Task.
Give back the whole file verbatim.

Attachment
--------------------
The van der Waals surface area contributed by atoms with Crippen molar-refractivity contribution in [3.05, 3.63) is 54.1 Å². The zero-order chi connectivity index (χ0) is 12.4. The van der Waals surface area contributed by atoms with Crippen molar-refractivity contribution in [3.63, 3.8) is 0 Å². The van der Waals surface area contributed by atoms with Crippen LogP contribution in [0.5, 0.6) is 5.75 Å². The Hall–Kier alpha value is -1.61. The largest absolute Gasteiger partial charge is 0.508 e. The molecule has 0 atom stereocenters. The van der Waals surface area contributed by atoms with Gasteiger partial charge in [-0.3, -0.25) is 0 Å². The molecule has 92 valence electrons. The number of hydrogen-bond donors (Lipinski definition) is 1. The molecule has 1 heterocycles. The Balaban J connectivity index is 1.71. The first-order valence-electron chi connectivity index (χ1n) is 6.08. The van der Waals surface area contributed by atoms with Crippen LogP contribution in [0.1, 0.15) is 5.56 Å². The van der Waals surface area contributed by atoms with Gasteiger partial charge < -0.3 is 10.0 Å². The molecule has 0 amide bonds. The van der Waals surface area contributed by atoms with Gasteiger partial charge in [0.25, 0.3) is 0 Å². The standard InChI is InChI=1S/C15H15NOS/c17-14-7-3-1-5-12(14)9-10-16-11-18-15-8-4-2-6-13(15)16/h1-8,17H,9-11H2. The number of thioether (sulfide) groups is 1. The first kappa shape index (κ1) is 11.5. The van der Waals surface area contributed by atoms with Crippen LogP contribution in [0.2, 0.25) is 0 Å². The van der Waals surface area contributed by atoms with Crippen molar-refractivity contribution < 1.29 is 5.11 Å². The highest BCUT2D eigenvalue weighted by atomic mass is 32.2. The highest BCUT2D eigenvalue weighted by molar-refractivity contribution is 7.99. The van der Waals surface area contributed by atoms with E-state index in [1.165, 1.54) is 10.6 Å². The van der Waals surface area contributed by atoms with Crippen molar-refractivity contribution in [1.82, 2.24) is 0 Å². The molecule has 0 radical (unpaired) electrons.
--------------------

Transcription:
The van der Waals surface area contributed by atoms with Crippen molar-refractivity contribution in [3.05, 3.63) is 54.1 Å². The zero-order chi connectivity index (χ0) is 12.4. The van der Waals surface area contributed by atoms with Crippen molar-refractivity contribution in [3.63, 3.8) is 0 Å². The van der Waals surface area contributed by atoms with Crippen LogP contribution in [0.5, 0.6) is 5.75 Å². The Hall–Kier alpha value is -1.61. The largest absolute Gasteiger partial charge is 0.508 e. The molecule has 0 atom stereocenters. The van der Waals surface area contributed by atoms with Gasteiger partial charge in [-0.3, -0.25) is 0 Å². The molecule has 92 valence electrons. The number of hydrogen-bond donors (Lipinski definition) is 1. The molecule has 1 heterocycles. The Balaban J connectivity index is 1.71. The first-order valence-electron chi connectivity index (χ1n) is 6.08. The van der Waals surface area contributed by atoms with Crippen LogP contribution in [0.1, 0.15) is 5.56 Å². The van der Waals surface area contributed by atoms with Gasteiger partial charge < -0.3 is 10.0 Å². The molecule has 0 amide bonds. The van der Waals surface area contributed by atoms with Gasteiger partial charge in [0.25, 0.3) is 0 Å². The standard InChI is InChI=1S/C15H15NOS/c17-14-7-3-1-5-12(14)9-10-16-11-18-15-8-4-2-6-13(15)16/h1-8,17H,9-11H2. The number of thioether (sulfide) groups is 1. The first kappa shape index (κ1) is 11.5. The van der Waals surface area contributed by atoms with Crippen LogP contribution in [0.2, 0.25) is 0 Å². The van der Waals surface area contributed by atoms with Crippen molar-refractivity contribution < 1.29 is 5.11 Å². The highest BCUT2D eigenvalue weighted by atomic mass is 32.2. The highest BCUT2D eigenvalue weighted by molar-refractivity contribution is 7.99. The van der Waals surface area contributed by atoms with E-state index in [1.165, 1.54) is 10.6 Å². The van der Waals surface area contributed by atoms with Crippen molar-refractivity contribution in [1.82, 2.24) is 0 Å². The molecule has 0 radical (unpaired) electrons.